“Begin at the beginning,” the King said, very gravely, “and go on till you come to the end: then stop.” (Lewis Carroll, Alice in Wonderland). If only writing were as easy as this.
Writing is a difficult task and even more difficult in a foreign language. When Alice was told to ‘begin at the beginning’, she wasn’t given a maximum word count, a particular structure to follow or a strict narrative style to adhere to. That’s the nice thing about live storytelling in the oral tradition: you can use metaphor, simile, hyperbole and as many figures of speech as you like. You can even use the word ‘you’ to address the listener (although I’m using it in this short article to address the reader – how dare I?). You can enter into a dialogue with the listener. You can ask direct questions. You can repeat words and sentences with emphasis, using your voice to highlight important parts as you speak. You can use slang, contractions (like I’m doing), and informal words. You can even use fragment sentences. Not so in writing (although I just have).
So far, I’ve deliberately broken a number of rules which I would have to adhere to if I were writing an academic paper or an academic article. Are there any simple rules academics can follow to make sure they come across as learned, serious, and academically reliable when writing an article or a thesis in English? The answer is: Yes, there are! And here they are (please note I’ve broken another rule by beginning with ‘and’, which is a co-ordinating conjunction and should never be used at the beginning of a sentence):
Write out all words in full. This means the writer must not use contractions, e.g., ‘don’t’, ‘isn’t’, and ‘won’t’. Write: ‘do not’, ‘is not’ and ‘will not’. This does not apply to direct quotations, of course.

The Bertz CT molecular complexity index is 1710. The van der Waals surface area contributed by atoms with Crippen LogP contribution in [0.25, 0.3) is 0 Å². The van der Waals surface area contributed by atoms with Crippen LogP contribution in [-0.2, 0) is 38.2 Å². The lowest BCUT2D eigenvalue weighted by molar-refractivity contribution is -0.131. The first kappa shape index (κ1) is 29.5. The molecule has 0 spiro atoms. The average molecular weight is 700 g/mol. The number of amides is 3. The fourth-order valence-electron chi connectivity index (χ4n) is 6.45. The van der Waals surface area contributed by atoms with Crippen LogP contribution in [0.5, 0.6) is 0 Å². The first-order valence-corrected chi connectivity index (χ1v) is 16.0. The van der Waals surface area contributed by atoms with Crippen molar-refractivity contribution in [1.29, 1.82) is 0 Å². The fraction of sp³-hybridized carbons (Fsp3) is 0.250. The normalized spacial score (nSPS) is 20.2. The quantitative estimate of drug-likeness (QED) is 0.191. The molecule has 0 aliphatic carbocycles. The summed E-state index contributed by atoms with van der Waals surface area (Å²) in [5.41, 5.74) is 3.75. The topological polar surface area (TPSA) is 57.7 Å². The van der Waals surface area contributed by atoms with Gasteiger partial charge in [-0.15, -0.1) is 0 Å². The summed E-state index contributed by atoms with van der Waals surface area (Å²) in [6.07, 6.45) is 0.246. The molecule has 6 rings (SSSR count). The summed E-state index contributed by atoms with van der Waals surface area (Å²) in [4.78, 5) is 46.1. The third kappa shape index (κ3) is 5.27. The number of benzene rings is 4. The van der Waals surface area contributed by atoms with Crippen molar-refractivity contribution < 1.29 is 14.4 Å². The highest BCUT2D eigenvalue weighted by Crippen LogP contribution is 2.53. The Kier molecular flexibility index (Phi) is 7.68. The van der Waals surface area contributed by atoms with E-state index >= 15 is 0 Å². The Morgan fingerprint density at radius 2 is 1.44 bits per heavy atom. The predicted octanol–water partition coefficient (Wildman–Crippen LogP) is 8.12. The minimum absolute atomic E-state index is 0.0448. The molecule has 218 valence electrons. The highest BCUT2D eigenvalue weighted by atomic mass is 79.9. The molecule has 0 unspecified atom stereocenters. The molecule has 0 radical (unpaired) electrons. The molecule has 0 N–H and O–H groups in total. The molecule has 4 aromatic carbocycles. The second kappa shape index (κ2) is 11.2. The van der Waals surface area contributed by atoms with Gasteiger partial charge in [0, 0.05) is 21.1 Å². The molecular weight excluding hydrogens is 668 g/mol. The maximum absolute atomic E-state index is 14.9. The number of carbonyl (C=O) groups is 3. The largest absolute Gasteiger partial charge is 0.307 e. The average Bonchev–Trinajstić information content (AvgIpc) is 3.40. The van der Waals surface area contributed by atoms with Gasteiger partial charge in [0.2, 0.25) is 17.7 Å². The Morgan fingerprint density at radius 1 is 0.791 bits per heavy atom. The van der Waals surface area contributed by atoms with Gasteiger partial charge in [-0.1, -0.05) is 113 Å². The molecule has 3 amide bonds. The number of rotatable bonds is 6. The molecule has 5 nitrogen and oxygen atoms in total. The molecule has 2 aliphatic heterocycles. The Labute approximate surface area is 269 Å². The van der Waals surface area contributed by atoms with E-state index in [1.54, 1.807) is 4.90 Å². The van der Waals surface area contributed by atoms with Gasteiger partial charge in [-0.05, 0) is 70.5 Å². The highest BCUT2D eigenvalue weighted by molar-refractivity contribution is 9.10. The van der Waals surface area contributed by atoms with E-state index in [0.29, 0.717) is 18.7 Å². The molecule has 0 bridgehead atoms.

Keep to a formal style. This means using words of a Latin origin (e.g., ‘investigate’ rather than ‘look into’), using proper quantifiers (e.g., ‘far better’ rather than ‘way better’; ‘fairly average’ rather than ‘pretty much average’), and avoiding slang words and fill words (such as ‘kinda like’).
Do not address the reader directly, i.e., do not use the word ‘you’ as a narrative form. Use impersonal structures (sentences beginning with ‘it’ and ‘there’, the passive voice, and nouns).
Avoid the pronouns ‘I’ and ‘we’ except when explaining the set-up of the research in the introduction or in the methods section. Avoid using ‘we’ unless it refers to the authors.
Do not begin a sentence with an abbreviation or a number expressed in digits.
Do not begin a sentence with one of the FANBOYS conjunctions (for, and, nor, but, or, yet, so). These words connect sentences. Instead, use words like ‘Moreover’, ‘Furthermore’, ‘However’, ‘Nevertheless’, ‘Alternatively’, ‘Therefore’ and other esoteric-sounding adverbs.
Write complete sentences. This involves making sure that every sentence in English has a subject and a verb (this does not always happen in Dutch, e.g., ‘Interessant is…’ would have to start with ‘it’ in English, i.e., ‘It is interesting to note that…’). If you want to connect two sentences, then you need either a subordinating conjunction (e.g., although, if, as soon as, when, after, before) or a coordinating conjunction (e.g., FANBOYS). You cannot connect two independent sentences in English with a comma.
Make sure the abbreviations you use are those used in English. For example, the words ‘for example’ can only be rendered by ‘e.g.’ (ergo gratia). Abbreviations like ‘f.i.’ (for instance) do not exist in the English language. You can check abbreviations that do exist in a good dictionary.
Conclusion: Although many papers have been written that break these rules, the more formal the writing style is, the more credible and learned it sounds and the more the writer will be taken seriously.
If you want help, then I would recommend a number of useful websites:
The University of Manchester Academic Phrasebank: This resource provides different phrases for every section of an article and specific language for specific functions of language such as hedging (cautious language), comparison and contrast, and cause and effect sentences.